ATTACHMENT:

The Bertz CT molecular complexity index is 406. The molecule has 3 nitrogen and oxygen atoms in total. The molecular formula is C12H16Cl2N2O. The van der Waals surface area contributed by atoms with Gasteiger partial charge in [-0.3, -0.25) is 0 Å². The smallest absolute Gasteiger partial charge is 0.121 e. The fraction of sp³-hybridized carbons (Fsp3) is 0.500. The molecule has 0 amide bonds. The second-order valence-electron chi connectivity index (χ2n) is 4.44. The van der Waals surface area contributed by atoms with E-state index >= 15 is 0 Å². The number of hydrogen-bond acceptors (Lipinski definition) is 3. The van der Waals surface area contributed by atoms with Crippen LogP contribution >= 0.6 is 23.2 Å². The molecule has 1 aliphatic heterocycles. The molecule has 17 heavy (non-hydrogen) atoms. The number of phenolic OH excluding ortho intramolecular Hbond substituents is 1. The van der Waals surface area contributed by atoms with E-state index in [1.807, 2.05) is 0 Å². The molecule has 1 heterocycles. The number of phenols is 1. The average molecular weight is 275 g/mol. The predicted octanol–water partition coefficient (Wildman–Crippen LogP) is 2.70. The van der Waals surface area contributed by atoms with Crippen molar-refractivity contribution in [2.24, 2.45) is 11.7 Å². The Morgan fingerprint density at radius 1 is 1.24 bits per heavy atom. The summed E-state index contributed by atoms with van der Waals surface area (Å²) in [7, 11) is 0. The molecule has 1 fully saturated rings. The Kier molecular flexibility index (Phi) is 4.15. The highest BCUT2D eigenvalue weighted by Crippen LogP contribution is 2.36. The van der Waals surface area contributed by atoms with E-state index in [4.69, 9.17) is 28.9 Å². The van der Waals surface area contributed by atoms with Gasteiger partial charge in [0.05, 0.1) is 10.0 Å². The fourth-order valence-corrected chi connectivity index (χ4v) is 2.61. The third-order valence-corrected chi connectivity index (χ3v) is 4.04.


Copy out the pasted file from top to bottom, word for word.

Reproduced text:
The Bertz CT molecular complexity index is 406. The molecule has 3 nitrogen and oxygen atoms in total. The molecular formula is C12H16Cl2N2O. The van der Waals surface area contributed by atoms with Gasteiger partial charge in [-0.3, -0.25) is 0 Å². The smallest absolute Gasteiger partial charge is 0.121 e. The fraction of sp³-hybridized carbons (Fsp3) is 0.500. The molecule has 0 amide bonds. The second-order valence-electron chi connectivity index (χ2n) is 4.44. The van der Waals surface area contributed by atoms with E-state index >= 15 is 0 Å². The number of hydrogen-bond acceptors (Lipinski definition) is 3. The van der Waals surface area contributed by atoms with Crippen LogP contribution >= 0.6 is 23.2 Å². The molecule has 1 aliphatic heterocycles. The molecule has 17 heavy (non-hydrogen) atoms. The number of phenolic OH excluding ortho intramolecular Hbond substituents is 1. The van der Waals surface area contributed by atoms with E-state index in [1.807, 2.05) is 0 Å². The molecule has 1 heterocycles. The number of phenols is 1. The average molecular weight is 275 g/mol. The predicted octanol–water partition coefficient (Wildman–Crippen LogP) is 2.70. The van der Waals surface area contributed by atoms with Crippen molar-refractivity contribution in [2.24, 2.45) is 11.7 Å². The Morgan fingerprint density at radius 1 is 1.24 bits per heavy atom. The summed E-state index contributed by atoms with van der Waals surface area (Å²) in [7, 11) is 0. The molecule has 1 fully saturated rings. The Kier molecular flexibility index (Phi) is 4.15. The highest BCUT2D eigenvalue weighted by Crippen LogP contribution is 2.36. The van der Waals surface area contributed by atoms with E-state index in [4.69, 9.17) is 28.9 Å². The van der Waals surface area contributed by atoms with Gasteiger partial charge in [0.05, 0.1) is 10.0 Å². The fourth-order valence-corrected chi connectivity index (χ4v) is 2.61. The third-order valence-corrected chi connectivity index (χ3v) is 4.04.